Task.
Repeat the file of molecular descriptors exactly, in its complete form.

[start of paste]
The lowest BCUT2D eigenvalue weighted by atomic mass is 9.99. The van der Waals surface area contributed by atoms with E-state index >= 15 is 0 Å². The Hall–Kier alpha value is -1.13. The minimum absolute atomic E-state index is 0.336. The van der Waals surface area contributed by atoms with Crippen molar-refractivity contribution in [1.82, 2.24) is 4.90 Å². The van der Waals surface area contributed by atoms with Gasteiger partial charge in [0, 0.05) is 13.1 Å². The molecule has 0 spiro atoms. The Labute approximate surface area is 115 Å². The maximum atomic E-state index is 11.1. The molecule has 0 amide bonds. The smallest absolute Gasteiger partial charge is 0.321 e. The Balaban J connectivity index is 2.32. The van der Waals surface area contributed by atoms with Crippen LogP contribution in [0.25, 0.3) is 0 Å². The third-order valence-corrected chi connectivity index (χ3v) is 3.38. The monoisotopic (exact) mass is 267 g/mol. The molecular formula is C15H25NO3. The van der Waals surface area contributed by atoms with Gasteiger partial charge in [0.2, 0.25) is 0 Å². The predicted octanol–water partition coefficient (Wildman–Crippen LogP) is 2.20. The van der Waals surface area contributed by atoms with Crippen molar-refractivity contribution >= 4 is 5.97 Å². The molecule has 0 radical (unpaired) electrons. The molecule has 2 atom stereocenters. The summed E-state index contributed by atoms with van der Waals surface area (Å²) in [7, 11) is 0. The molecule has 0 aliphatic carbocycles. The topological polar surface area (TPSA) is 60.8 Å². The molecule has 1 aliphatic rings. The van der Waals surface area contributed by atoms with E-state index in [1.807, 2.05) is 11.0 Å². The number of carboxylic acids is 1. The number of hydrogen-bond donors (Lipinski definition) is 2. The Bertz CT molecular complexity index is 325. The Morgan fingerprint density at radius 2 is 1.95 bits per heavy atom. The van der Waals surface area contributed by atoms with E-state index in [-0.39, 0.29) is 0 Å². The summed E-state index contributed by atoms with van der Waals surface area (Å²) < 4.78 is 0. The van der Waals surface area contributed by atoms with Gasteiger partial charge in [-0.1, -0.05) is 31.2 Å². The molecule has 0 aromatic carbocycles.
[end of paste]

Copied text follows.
The lowest BCUT2D eigenvalue weighted by atomic mass is 9.99. The van der Waals surface area contributed by atoms with E-state index >= 15 is 0 Å². The Hall–Kier alpha value is -1.13. The minimum absolute atomic E-state index is 0.336. The van der Waals surface area contributed by atoms with Crippen molar-refractivity contribution in [1.82, 2.24) is 4.90 Å². The van der Waals surface area contributed by atoms with Gasteiger partial charge in [0, 0.05) is 13.1 Å². The molecule has 0 spiro atoms. The Labute approximate surface area is 115 Å². The maximum atomic E-state index is 11.1. The molecule has 0 amide bonds. The smallest absolute Gasteiger partial charge is 0.321 e. The Balaban J connectivity index is 2.32. The van der Waals surface area contributed by atoms with Crippen LogP contribution in [0.25, 0.3) is 0 Å². The third-order valence-corrected chi connectivity index (χ3v) is 3.38. The monoisotopic (exact) mass is 267 g/mol. The molecular formula is C15H25NO3. The van der Waals surface area contributed by atoms with Gasteiger partial charge in [0.2, 0.25) is 0 Å². The predicted octanol–water partition coefficient (Wildman–Crippen LogP) is 2.20. The van der Waals surface area contributed by atoms with Crippen molar-refractivity contribution >= 4 is 5.97 Å². The molecule has 0 radical (unpaired) electrons. The molecule has 2 atom stereocenters. The summed E-state index contributed by atoms with van der Waals surface area (Å²) in [7, 11) is 0. The molecule has 0 aliphatic carbocycles. The topological polar surface area (TPSA) is 60.8 Å². The molecule has 1 aliphatic rings. The van der Waals surface area contributed by atoms with E-state index in [1.807, 2.05) is 11.0 Å². The number of carboxylic acids is 1. The number of hydrogen-bond donors (Lipinski definition) is 2. The Bertz CT molecular complexity index is 325. The Morgan fingerprint density at radius 2 is 1.95 bits per heavy atom. The van der Waals surface area contributed by atoms with E-state index in [-0.39, 0.29) is 0 Å². The summed E-state index contributed by atoms with van der Waals surface area (Å²) < 4.78 is 0. The van der Waals surface area contributed by atoms with Gasteiger partial charge in [-0.1, -0.05) is 31.2 Å². The molecule has 0 aromatic carbocycles.